What is D2C?
Direct to consumer marketing (D2C) is a tactic in which a company advertises and sells a product or service directly to consumers, evading the middlemen in order to reduce costs for the consumers and gain a better ROI for the company itself.
Why is D2C important?
It’s all about evolution and survival of the fittest.
eCommerce marketplaces are the first wave of digital commerce. They took a while to get there but now they offer almost every product under the sun as well as good coverage of the latest and greatest engagement technologies:
- Supporting different devices
- Voice assistance (in some)
- Consumer reviews
Retailers (brick and mortar) have followed suit, with most just offering the same merchandise online as they used to offer in the store, but still with the latest eCommerce technologies to align with the marketplaces. Some retailers (Walmart as an example) have expanded beyond their own merchandise to become a marketplace where others can join and sell products, too.
Recently we released a study on how consumers’ tastes and needs shift during Covid-19 crises and how consumer sentiment changes across Amazon, Walmart, Target & Bestbuy.
For pre-internet era businesses as well as less known brands eCommerce marketplaces are great. They handle everything for you – reach, logistics, billing, etc. This way they can experiment with building a brand without the risk and expenses needed to build your own brand online.
But what happens next? What if you did become a known brand, selling through retailers or eCommerce marketplaces, only now you are well known and have much more resources? Should you stay on the path or take the D2C route???
This is the billion $ question! And here are the 3 reasons why brands can’t resist D2C:
Own the shelf space
As kids we used to hear that “sharing is caring” but on marketplaces sharing means you need to share the space of the virtual shelf with others. Sometimes you don’t get shelf space at all! This leads to lots of frustration as you don’t control your own destiny. Its common knowledge that shelf space and position are critical keys to retail sales success.
If you want to control your sales, what you sell, and how you sell it, you need to control all the relevant parameters around it, such as:
- Virtual shelf space: position, search results, what other products show next to yours
- Format of product description: layout, graphics, customer reviews
- Personalization: consider buyer history and preferences when presenting your offerings to the buyer
- Behaviors: Respond to customer behavior such as cart/page abandonment, delays in proceeding to checkout
- Loyalty programs
- Analytics: Control the details you mine about your customer browsing, purchasing, bundling decisions
To highlight the importance of owning your sales further, in a very recent WSJ article even Amazon was said to leverage customers’ purchases from 3rd party sellers to build its own private brand products. Another giant recently highlighted in kicking off their D2C efforts is Heinz .
Optimize costs and prices
When you control what you sell and what other products are next to it you can control exactly the products, combos and discounts you provide. When you have such control it means you can sell more profitable items, combo deals, clear old stock and basically have complete freedom over commercial considerations.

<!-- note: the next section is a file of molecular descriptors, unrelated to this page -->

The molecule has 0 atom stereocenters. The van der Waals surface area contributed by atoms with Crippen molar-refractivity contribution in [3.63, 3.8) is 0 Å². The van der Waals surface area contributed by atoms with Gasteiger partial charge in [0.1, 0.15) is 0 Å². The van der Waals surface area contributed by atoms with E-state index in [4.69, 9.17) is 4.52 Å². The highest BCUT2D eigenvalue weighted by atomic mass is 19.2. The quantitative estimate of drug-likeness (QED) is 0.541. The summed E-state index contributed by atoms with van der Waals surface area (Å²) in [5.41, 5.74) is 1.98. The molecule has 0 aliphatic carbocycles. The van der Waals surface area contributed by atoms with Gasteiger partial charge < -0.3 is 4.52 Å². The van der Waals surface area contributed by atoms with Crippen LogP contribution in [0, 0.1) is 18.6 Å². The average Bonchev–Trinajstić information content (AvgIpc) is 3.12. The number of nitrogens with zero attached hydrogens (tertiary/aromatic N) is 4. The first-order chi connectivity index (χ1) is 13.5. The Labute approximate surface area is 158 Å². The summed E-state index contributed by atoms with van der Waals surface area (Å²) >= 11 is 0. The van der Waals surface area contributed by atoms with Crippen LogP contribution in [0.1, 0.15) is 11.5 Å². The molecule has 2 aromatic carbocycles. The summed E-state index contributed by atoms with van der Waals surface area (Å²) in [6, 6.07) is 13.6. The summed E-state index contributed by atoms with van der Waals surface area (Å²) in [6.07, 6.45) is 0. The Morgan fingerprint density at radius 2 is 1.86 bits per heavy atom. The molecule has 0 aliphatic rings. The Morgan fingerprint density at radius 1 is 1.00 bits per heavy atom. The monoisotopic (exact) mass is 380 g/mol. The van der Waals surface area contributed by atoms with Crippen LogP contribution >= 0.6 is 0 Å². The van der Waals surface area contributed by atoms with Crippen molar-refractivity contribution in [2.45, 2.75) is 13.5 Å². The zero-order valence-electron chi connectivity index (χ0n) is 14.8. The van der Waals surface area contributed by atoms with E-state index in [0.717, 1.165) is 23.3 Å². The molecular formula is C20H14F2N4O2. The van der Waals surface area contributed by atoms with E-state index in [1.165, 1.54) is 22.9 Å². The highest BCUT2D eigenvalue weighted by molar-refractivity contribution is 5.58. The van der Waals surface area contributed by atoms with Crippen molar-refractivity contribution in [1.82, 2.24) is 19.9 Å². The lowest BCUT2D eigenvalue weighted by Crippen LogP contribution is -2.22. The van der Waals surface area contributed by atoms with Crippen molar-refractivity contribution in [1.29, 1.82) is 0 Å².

Going D2C a brand can actually offer prices that are less than retail prices but actually gain much better margins as there is no retailer involved. For example, let’s look at a brand selling CPG made offshore at $1 a unit. The wholesaler’s total cost is $1.4. The retailer’s cost is already $1.5 and the consumer retail price is $3. If the brand cost is $1.4 and the brand sells the product D2C for $2.8 it’s a very competitive price that is lower than the $3 consumer retail price but margins are much higher at 50% !!!
KYC (Know your customers)
This is the least obvious and the most important in my view. While the obvious focus goes to sales and margins, long term you can’t stay successful without keeping a tight handle on your audience evolution in:
- Trends (“Green is good”, “organic”, “gluten free”)
- Tastes (Wireless headphones instead of wired. Smart phone instead of flip phone)
With consumer goods being the most competitive ones in the world, competition is not an “if” question but more a “when” question – when will my competitors pick up the pace and get to where I am or even bypass me.
To be able to control your analytics and insights from your customers you need to listen and analyze as much customer opinion data as possible. D2C gives you all the controls you need to listen in, customize and tweak to your growing needs.
D2C makes so much sense for brands that are already selling well on marketplaces and via retailers. It offers great potential to grow sales, improve margins by leaps and bounds and a direct link to your customers so you can read their minds without any mediators.
It makes so much sense that the likes of Amazon, Heinz and innovators like Kasper are already leading the charge.
With so many benefits and great adoption examples D2C is not a matter of “if” but of “when”. With Covid-19 the push to full eCommerce is at full speed already. We expect it to accelerate the D2C adoption as well and to potentially spark a marketplaces/retailers war with the brands as brands start to compete with marketplaces/retailers (a topic for a whole different post).
Revuze is part of the new generation of CX/VOC Analytics vendors offering Proactive, Automated solutions that mines consumer insights at the single SKU level as well as at the entire market level.